Gifts often give back to the giver.
For Christmas I presented my dad with a book on how to attract more birds. He's been reading it and he mentioned to me on the phone the other day an interesting fact the book had taught him about blue jays: They engage in a behavior called "anting."
That bit of nature knowledge was a return gift. And it's an interesting one. Ants contain formic acid, which repels and kills parasites. So blue jays catch ants and rub their wings or bodies with them. Sometimes a blue jay will roll on top of an anthill for the same purpose. Parasite removal.
Formic acid can be nasty stuff. Ants emit it when attacking or being attacked, and it's also contained in bee-sting venom. The acid has many commercial uses, including as an antibacterial additive to livestock feed and as an ingredient in some toilet-bowl cleaners. Naturalists—and no doubt blue jays—noticed as far back as the 1400s that anthills often emitted an acidic odor. That led to humans' discovery of formic acid, whose name comes from the Latin word for ant, formica.
In case you're wondering, the Formica used in countertops has no connection to ants, though its name does have a link to geology and minerals. Because it was first used as a replacement for mica in electrical insulation, it was named, well, "for mica." Etymology doesn't get much simpler.
Here's a blue jay rolling on an anthill:
One More Thing About Blue Jays... I also learned this week that the distinctive crest on a blue jay's head reflects the bird's emotional state. An erect crest means the jay is excited, surprised or aggressive. A crest that's bristled out in many directions signals that the jay is frightened. If the crest is flat on the jay's head, he or she is relaxed.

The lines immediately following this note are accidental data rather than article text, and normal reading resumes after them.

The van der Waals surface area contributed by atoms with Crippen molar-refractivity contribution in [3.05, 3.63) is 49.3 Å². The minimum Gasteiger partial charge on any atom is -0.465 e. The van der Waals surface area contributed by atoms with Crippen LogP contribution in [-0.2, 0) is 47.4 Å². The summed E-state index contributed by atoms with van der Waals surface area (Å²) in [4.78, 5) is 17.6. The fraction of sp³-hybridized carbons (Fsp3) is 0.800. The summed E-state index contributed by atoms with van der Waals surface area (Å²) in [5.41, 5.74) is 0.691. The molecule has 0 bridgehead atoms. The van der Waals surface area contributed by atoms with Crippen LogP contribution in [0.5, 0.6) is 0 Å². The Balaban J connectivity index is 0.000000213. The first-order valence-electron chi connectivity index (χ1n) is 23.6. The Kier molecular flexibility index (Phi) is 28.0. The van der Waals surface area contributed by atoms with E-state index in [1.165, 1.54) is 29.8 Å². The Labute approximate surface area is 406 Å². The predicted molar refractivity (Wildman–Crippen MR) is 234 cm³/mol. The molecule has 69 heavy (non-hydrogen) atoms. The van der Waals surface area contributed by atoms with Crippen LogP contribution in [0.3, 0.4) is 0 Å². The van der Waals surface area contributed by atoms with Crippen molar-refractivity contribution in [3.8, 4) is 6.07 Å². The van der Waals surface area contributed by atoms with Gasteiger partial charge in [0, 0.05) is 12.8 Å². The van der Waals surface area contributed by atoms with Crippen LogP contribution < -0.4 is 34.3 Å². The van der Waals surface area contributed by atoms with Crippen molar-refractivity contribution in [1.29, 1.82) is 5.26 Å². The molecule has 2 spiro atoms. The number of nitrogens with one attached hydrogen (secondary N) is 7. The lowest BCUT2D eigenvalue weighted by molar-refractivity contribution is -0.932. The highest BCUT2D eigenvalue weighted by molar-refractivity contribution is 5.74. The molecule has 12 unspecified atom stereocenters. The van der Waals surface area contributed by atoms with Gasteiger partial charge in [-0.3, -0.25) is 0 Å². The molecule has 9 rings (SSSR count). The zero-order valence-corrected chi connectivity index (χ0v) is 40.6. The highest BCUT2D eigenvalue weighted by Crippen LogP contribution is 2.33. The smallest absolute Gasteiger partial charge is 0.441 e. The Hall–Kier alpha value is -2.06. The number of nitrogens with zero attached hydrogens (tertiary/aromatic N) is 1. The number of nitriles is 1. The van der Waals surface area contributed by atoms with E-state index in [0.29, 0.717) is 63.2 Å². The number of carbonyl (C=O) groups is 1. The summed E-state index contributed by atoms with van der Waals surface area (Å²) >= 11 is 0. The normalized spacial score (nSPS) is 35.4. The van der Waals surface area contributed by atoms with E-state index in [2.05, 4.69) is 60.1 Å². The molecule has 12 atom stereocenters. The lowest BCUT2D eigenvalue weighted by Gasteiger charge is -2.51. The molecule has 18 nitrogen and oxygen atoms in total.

Answer to the Last Puzzler
By adding S and rescrambling the letters you can turn: WILTED into WILDEST HEATED into HEADSET and HANGED into GNASHED
How good are you at converting Celsius temperatures to Fahrenheit? Doing the calculation in your head is a fun mental exercise, and with practice it becomes easy.
Let's start with a simple C to F conversion, using 12 degrees Celsius as an example. First double the C temperature (12 becomes 24). Then subtract one-tenth (24 minus 2.4 equals 21.6—or roughly 22). Then add 32 (22 becomes 54). Voila: 12 degrees Celsius equals 54 degrees Fahrenheit. (Or 53.6 if you want to be more exact.)
Try converting 30 degrees Celsius. Double it (60), then subtract one-tenth (60 minus 6 equals 54), then add 32 (54 plus 32 equals 86). 30 degrees C = 86 degrees F.
Time for your test.
Convert each of these Celsius temperatures to Fahrenheit...and yes, I'm throwing you a curveball on number 3:
1) 42 degrees Celsius
2) 5 degrees Celsius
3) minus-20 degrees Celsius